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The Playlist

Tribeca Review: 'Beyond The Hill' A Slow Burn Without The Burn

  • By Christopher Bell
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  • April 26, 2012 7:02 PM
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  • 0 Comments
Initially a proficient micro-budget character study with promises of suspense, "Beyond The Hill" squanders its tension by hitting repetitive notes and devolving into a heavy-handed parable. Emin Alper's little bag of tricks can't sustain an entire film and no amount of beautifully-photographed landscapes make up for the fact that movie is essentially a slow-burn without the burn.

The Duplass Brothers To Write Drug Tale 'Mule' For Todd Phillips To Direct

  • By Kevin Jagernauth
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  • April 26, 2012 6:29 PM
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  • 2 Comments
With two mega-hit "The Hangover" movies under his belt, Todd Phillips is a man who has options. And if you remember, back in Feburary, it was reported that he was eyeing four different projects for his next directorial gig after "The Hangover Part III." Well, it looks like one of them is beginning to move forward.

Tribeca Review: 'Deadfall' Starring Eric Bana & Olivia Wilde Is Trapped In A Blizzard of Coincidence & Two-Dimensional Characters

  • By Drew Taylor
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  • April 26, 2012 6:17 PM
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  • 4 Comments
"Deadfall" starts off strong enough – three criminals, led by Addison (Eric Bana) and his sexy sister Liza (Olivia Wilde) speed away from some unspecified job (it's later revealed to be a casino heist). It's icy out and their driver (the only black character in the whole movie) overcompensates, avoiding a deer, which sends their car cart wheeling over a snowy embankment. As Addison and Liza climb out of the wrecked car they notice their very-dead driver, his head through the windshield. "He should have been wearing his safety belt," Bana grumbles, dripping a syrupy Southern accent on top of his natural Australian drawl. It's a perfect way to begin the movie – darkly comic, oddly thrilling, weirdly sexual (there's definitely an incestuous vibe between the siblings) – but these opening moments are probably the strongest in the movie's 94 minute running time.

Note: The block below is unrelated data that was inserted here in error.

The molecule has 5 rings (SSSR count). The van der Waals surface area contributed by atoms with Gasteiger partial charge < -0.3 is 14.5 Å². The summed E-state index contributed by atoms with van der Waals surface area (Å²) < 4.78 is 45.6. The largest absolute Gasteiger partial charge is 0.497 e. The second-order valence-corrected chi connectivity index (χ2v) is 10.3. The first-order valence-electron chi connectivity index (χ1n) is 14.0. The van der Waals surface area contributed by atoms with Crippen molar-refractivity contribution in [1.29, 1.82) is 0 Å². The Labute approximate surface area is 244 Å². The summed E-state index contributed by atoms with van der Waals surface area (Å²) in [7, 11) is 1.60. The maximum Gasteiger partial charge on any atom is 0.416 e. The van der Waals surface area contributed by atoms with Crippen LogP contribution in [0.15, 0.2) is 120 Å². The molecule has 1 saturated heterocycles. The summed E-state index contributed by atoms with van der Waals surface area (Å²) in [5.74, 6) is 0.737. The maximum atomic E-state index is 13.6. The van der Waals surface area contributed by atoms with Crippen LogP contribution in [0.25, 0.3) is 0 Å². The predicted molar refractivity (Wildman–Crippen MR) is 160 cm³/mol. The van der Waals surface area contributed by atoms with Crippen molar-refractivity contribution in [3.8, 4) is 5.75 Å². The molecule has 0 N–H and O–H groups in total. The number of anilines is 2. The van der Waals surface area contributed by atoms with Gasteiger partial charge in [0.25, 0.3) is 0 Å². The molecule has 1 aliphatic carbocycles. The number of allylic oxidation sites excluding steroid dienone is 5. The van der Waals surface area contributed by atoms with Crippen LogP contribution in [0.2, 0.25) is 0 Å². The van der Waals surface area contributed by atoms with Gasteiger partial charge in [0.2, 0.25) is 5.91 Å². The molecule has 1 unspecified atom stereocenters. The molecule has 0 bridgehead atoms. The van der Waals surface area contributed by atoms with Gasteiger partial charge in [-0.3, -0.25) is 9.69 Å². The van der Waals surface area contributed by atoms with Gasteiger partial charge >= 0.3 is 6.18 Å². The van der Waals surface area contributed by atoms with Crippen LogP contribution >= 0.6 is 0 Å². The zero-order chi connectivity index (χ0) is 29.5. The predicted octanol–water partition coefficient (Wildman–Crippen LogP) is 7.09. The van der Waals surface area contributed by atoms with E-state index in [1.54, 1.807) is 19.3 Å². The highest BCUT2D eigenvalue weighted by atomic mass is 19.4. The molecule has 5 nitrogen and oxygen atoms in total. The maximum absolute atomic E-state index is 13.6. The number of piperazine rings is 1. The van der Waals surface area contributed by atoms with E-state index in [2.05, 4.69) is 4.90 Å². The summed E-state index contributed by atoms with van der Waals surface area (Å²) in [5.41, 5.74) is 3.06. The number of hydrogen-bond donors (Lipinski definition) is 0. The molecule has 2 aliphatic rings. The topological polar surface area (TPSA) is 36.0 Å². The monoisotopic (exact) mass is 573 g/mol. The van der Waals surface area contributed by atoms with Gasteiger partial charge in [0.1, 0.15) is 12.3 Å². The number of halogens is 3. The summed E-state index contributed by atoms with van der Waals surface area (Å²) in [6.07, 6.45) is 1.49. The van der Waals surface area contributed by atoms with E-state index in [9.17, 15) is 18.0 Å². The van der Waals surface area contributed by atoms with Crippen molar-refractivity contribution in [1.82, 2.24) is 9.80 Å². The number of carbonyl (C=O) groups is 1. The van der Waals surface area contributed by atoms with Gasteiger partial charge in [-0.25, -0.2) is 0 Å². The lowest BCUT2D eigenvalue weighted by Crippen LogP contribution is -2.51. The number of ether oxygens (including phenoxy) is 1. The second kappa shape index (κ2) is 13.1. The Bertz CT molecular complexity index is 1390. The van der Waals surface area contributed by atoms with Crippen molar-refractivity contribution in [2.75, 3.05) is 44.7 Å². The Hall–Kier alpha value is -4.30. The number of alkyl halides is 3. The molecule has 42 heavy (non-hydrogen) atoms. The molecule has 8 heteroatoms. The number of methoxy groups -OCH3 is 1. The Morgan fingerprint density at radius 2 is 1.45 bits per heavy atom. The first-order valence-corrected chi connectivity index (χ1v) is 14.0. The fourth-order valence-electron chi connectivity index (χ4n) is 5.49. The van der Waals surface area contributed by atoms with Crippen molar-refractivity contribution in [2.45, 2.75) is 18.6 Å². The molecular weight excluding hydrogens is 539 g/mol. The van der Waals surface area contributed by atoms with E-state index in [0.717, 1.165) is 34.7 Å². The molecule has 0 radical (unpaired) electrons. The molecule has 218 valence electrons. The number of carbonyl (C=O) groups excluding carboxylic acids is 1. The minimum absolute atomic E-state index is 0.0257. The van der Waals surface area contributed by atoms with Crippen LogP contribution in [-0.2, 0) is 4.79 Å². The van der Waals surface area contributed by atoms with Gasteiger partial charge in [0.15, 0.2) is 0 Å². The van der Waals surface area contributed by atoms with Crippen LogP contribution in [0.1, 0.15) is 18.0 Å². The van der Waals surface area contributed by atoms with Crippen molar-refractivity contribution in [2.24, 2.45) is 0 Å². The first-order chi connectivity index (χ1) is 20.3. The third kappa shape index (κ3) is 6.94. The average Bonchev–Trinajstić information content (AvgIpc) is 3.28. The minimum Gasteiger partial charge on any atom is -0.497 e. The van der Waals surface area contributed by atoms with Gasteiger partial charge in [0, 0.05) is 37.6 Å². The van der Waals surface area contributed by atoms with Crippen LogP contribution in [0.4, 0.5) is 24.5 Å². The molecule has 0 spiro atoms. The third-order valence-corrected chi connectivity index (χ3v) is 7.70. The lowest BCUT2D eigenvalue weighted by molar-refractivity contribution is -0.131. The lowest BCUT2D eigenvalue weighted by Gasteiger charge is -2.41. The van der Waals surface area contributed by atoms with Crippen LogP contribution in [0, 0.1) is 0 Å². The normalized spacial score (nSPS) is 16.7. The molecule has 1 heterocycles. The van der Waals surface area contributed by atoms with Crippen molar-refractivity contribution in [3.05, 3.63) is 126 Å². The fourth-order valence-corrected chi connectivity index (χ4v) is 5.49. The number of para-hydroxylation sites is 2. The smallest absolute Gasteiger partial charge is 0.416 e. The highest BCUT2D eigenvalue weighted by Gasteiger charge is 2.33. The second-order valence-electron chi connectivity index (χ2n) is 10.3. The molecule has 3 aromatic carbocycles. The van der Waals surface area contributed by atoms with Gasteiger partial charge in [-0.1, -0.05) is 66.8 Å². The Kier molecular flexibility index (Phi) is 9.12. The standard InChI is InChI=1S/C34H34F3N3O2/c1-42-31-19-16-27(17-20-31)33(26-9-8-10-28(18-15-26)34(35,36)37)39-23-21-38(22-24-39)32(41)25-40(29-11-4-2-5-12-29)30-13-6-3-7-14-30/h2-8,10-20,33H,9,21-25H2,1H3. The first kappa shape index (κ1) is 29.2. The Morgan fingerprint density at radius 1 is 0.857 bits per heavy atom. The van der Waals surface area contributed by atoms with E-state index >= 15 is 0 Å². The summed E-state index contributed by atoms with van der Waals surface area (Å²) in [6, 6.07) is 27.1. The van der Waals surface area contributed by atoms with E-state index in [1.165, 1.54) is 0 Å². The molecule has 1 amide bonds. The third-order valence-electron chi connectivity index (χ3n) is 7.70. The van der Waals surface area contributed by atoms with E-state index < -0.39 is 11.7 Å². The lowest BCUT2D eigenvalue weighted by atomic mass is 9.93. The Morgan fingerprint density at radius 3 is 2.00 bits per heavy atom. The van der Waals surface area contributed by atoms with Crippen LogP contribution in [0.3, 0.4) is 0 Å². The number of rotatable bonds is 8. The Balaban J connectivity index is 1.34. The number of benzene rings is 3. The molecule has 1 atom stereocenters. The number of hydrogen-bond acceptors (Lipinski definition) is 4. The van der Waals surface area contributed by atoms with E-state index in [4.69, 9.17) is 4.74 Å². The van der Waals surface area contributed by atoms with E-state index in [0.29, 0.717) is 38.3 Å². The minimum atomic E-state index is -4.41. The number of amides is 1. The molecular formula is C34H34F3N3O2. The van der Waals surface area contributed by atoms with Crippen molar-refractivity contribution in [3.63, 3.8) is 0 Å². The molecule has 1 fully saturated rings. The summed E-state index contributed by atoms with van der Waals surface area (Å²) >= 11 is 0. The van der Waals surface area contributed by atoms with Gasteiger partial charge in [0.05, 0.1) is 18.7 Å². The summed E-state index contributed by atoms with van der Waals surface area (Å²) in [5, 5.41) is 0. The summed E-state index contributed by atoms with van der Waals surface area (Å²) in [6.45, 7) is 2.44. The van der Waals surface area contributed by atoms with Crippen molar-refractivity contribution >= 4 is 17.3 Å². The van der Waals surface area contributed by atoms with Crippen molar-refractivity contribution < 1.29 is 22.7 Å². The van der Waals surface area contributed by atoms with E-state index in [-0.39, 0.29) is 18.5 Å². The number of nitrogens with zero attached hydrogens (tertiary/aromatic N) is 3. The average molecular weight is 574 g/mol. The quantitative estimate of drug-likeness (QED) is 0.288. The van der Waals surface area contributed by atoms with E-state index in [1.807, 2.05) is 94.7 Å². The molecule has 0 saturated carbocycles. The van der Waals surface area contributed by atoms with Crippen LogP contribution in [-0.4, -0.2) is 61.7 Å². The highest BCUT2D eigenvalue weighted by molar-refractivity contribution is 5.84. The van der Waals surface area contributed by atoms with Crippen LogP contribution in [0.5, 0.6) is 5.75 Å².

Emile Hirsch Joins Toni Collette & Pierce Brosnan In Big Screen Version Of Nick Hornby's 'A Long Way Down'

  • By Kevin Jagernauth
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  • April 26, 2012 5:38 PM
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  • 1 Comment
Emile Hirsch certainly isn't predictable. The actor has vacillated from indie to movies to blockbusters to everything in between and you only have to look at recent batch of films -- "Killer Joe," "The Darkest Hour," "Savages" -- to realize that he moves very much to the beat of his own drum. So a movie based on a book by "High Fidelity" and "About A Boy" writer Nick Hornby? Why the hell not?

Review: Dim-Witted Edgar Allan Poe Thriller 'The Raven' Is Too Boring To Be A Guilty Pleasure

  • By Oliver Lyttelton
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  • April 26, 2012 5:20 PM
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  • 3 Comments
About ten minutes into James McTeigue's "The Raven," a large, hairy man -- a writer and a critic, as it turns out -- is strapped to a table by a mysterious figure. A mighty blade, inspired by Edgar Allan Poe's "The Pit And The Pendulum," hangs forbodingly above him. And to his unseen captor, he screams "I'm just a critic! Why? Why would you do this to me?" After sitting through a further hundred minutes of McTeigue's inept, idiotic period thriller, we knew exactly how he felt.

Is Ang Lee's 'Life Of Pi' The Oscar-Contending, Blockbuster Surprise Of 2012? CinemaCon Wowed By Early Footage

  • By Kevin Jagernauth
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  • April 26, 2012 5:02 PM